“Every Monday and Wednesday I work in „Kapito” in Weigle Haus. I meet children aged 6-12 there. Sometimes, I pick the children up from school, have lunch with them and the staff. Sometimes, I help them with their homework like Mathematics or German (sometimes difficult). Then we accompany the kids to read books, play kicker, play cards, play with a ball etc. I love Kapito, because I can work with children. First, I thought children coming to Kapito are from harmonic families, but they do not. Some of them come from very difficult circumstances.
I also work in Haus Zwingli, a house for the youth ages 12 – 16; every Tuesday and Wednesday. This is where I meet 5-12 teenagers. They normally eat together, play kicker, Play Station, Billiard and other. Zwingli Haus teenagers are a bit difficult, I think. Often Andy and Tilli (the responsibles in Zwingli Haus) remind them of their bad habits.
Every Tuesday, I also meet the other co-workers from Weigle Haus. We have breakfast together and speak about the coming week and the work. Afterwards we discuss with the other volunteers (Jahresteam) the activities which have to be done. Jahresteam is an anual team coming from different areas. They work with children and youth in Weigle Haus, Zwingli Haus, Paulus Haus, Taste of Heaven etc.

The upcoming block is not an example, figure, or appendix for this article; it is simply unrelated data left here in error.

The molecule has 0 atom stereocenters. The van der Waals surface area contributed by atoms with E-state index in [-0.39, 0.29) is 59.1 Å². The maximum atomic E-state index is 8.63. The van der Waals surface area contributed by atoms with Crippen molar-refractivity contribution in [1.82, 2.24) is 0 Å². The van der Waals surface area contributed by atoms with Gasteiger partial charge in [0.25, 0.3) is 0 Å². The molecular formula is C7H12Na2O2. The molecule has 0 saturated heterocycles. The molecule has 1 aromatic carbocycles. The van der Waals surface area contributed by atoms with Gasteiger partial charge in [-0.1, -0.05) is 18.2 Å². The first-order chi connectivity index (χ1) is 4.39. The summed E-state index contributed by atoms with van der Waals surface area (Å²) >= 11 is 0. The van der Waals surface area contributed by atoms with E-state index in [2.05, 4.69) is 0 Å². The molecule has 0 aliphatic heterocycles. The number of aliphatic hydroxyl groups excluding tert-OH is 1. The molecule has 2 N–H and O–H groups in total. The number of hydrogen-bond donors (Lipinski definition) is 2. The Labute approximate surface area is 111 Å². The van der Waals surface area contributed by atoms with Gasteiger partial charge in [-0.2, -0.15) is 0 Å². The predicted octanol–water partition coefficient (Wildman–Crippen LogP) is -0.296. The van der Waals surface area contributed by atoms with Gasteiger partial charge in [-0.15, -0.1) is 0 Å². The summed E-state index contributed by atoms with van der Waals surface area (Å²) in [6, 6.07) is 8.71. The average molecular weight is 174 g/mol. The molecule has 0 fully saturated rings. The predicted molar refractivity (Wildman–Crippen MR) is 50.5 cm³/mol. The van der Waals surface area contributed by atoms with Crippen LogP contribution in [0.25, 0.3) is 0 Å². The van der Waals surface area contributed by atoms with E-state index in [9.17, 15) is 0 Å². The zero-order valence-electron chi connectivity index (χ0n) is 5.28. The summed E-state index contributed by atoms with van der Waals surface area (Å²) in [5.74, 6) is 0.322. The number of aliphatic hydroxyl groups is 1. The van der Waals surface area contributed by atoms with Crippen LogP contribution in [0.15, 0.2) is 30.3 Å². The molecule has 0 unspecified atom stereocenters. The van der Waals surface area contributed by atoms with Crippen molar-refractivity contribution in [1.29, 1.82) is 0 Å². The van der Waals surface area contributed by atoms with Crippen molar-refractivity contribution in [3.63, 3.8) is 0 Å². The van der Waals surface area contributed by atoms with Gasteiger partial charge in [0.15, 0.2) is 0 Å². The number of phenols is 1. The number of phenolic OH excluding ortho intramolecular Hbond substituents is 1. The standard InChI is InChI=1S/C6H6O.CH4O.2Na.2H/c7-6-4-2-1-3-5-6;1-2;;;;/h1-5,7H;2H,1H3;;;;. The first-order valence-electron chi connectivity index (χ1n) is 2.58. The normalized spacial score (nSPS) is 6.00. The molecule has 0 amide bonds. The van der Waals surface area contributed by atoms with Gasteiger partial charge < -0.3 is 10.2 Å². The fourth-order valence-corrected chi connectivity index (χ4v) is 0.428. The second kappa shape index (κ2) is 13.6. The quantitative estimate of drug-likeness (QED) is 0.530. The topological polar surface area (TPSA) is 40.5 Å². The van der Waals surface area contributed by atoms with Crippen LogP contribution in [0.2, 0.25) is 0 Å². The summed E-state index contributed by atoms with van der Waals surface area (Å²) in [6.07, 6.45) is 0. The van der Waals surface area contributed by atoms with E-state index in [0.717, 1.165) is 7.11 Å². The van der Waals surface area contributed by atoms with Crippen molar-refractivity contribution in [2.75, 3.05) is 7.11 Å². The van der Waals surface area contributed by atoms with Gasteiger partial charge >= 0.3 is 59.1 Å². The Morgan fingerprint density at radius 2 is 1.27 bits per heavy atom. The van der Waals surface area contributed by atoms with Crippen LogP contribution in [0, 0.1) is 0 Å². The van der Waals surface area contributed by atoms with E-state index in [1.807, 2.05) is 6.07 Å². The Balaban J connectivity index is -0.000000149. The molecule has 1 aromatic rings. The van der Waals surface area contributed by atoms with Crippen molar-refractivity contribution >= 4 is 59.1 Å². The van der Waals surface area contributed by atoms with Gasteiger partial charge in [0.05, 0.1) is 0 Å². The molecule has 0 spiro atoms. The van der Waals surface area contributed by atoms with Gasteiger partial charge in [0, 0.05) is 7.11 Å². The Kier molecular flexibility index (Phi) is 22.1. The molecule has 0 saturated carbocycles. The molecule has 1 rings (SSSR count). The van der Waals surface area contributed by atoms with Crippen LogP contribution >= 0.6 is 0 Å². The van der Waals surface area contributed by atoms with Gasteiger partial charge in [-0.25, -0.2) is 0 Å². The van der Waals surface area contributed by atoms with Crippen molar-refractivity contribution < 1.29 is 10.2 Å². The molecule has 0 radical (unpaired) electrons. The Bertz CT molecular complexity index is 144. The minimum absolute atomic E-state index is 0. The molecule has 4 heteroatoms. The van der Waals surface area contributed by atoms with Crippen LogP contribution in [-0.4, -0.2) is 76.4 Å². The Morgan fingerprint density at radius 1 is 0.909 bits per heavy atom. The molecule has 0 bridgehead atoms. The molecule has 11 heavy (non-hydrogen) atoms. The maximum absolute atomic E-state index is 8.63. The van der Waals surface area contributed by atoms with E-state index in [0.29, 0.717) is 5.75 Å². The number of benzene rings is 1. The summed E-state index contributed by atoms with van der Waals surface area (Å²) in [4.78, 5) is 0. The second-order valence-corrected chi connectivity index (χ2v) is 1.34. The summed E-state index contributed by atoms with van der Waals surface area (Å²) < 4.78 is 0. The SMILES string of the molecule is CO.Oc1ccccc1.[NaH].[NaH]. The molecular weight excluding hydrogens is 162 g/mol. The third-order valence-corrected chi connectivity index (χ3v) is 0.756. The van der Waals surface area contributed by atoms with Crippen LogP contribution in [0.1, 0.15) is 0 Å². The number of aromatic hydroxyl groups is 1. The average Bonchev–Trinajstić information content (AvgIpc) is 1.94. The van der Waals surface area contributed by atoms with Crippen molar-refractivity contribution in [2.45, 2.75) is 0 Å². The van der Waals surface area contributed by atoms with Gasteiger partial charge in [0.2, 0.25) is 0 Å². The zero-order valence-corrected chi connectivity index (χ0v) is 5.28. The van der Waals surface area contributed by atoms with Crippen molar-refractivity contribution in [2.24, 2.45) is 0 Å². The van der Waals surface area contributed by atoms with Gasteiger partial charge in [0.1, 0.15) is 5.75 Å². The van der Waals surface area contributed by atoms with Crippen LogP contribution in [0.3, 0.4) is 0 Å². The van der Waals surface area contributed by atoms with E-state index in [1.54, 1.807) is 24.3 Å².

Every Wednesday, Thursday and Friday I work in Paulus Haus. I play soccer, table tennis, Billiard, Play Station, Kicker, listen to music and we have different activities. I love Paulus Haus, because the boys are friendly and the like sports. I like playing soccer and table tennis. This is where everyone can be free and follow his hobby.
Every Sunday Evening, I work as youth service in the Weigle Haus Café. In my free time, I go to Taste of Heaven. Every week, I can meet different young people. Playing games together, eating together, singing.”